It’s a good question! How do you become an adventurer? While I don’t have the answer for everyone, I want to share the 7 steps I took to reach this status.
Within the space of a year, I went from a trainee secondary school teacher to a professional adventurer. My full-time job became going on adventures and finding ways to inspire others to do the same.
This is pretty rare. Most of the adventurers I know are doing it part-time while juggling other work. And for those that do end up doing it full time, there are lots that return to other work because the reality of being a professional adventurer is far from glamorous. The uncertainty, pressure from sponsors, repetition of talks….there are lots of reasons.
Before continuing, I’d suggest reading Tim Moss’s ‘Why I quit being an adventurer to become an accountant‘ as he lays down all the challenges pretty well.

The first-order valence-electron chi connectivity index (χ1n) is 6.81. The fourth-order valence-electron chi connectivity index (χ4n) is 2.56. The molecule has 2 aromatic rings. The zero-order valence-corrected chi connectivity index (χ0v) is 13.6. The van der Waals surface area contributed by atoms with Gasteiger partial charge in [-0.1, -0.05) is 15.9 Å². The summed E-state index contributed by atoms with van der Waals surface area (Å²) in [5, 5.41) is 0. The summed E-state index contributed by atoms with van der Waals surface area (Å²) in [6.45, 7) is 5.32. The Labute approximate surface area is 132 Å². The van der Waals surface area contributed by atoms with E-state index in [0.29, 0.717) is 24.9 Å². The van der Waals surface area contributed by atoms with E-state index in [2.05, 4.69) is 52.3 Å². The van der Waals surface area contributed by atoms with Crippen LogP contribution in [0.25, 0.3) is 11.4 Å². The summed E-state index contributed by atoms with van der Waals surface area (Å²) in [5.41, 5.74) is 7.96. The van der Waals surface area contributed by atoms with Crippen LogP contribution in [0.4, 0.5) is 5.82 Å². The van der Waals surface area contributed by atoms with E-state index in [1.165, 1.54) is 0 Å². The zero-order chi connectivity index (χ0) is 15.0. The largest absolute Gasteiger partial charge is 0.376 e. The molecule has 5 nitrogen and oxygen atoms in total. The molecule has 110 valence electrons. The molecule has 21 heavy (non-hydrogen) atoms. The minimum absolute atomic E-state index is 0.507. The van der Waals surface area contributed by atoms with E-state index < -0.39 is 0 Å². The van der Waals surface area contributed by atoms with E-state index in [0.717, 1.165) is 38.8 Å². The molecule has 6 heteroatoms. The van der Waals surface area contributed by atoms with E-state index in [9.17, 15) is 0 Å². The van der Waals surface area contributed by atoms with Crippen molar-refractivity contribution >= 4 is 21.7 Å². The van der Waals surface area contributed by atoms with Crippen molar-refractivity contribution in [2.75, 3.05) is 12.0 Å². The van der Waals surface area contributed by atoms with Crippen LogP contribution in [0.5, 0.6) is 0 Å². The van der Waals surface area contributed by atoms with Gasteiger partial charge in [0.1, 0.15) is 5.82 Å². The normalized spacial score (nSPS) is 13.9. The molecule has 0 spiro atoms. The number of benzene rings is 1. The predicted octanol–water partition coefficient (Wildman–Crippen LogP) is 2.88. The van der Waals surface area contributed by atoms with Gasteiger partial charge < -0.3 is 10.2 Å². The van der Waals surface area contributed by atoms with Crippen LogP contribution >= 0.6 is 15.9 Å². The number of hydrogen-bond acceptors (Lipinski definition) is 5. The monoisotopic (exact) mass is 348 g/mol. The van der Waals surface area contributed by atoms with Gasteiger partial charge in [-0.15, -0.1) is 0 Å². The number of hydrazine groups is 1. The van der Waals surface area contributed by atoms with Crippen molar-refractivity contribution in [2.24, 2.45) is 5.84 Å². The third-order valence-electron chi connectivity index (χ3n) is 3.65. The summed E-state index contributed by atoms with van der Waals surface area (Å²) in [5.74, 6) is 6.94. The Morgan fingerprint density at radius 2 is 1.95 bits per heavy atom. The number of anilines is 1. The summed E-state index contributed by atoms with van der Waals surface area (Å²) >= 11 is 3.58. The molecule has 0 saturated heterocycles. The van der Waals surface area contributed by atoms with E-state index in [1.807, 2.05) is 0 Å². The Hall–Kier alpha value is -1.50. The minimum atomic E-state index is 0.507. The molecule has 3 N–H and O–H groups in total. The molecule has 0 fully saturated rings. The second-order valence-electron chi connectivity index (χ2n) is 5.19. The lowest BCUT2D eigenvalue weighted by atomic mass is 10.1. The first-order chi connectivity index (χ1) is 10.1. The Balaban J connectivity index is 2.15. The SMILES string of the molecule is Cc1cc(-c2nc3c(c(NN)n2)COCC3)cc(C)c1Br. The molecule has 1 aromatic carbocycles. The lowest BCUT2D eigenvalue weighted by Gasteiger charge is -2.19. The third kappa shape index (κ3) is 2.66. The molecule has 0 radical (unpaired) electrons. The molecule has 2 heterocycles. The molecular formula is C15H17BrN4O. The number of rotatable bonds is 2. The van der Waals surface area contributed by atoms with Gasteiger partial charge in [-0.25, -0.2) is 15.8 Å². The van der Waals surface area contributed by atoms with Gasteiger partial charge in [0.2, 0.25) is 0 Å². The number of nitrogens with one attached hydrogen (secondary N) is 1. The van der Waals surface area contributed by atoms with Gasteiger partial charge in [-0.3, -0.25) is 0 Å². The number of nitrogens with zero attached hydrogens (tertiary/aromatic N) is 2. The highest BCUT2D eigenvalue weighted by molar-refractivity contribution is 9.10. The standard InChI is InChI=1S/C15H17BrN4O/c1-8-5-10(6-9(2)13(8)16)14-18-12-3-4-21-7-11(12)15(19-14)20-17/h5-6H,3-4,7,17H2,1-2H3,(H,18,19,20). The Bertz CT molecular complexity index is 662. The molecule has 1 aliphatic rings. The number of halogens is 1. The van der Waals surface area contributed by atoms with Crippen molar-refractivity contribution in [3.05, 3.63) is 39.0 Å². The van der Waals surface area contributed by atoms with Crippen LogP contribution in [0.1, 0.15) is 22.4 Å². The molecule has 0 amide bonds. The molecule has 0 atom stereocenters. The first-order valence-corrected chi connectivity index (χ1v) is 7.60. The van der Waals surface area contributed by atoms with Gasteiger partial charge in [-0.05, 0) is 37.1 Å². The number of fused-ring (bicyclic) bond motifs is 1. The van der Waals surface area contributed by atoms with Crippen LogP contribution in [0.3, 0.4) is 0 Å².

Whether you are planning to become an adventurer as a full blown career or just at the weekends, it’s a pretty cool title to aim for. Getting the best gear at no charge, getting paid to go on exciting expeditions, inspiring thousands with your stories and hanging with people who think crossing a continent on a scrap bike is normal……these are just some of the benefits.
Make sure you also check out: 11 ways to make money as an adventurer
Before we start….
If you are new to this blog, I’m Bex Band – a full-time UK adventurer and founder of the women’s adventure community Love Her Wild. I’m on a mission to make getting outdoors and going on adventures as easy as possible, so share lots of inspiration on this blog and on my YouTube channel. You can also follow me on Facebook and Instagram.
Before diving into this blog post, you might find it helpful to read my messy career path to adventurer, which lists all the jobs I tried before I found myself here, doing my dream job as a professional adventurer.
You’ll also want to check out my video, ‘How I became a Professional Adventurer’ to give you a bit of a summary:
A quick note on the word ‘adventurer’
I don’t call myself an adventurer outside of this blog (where it makes my content clearer) or unless I’m trying to impress someone enough to book me for a talk…it’s too cheesy and a little pretentious (sorry adventurers!). And in truth, it doesn’t really sum up what I do or what any adventurers or explorers do.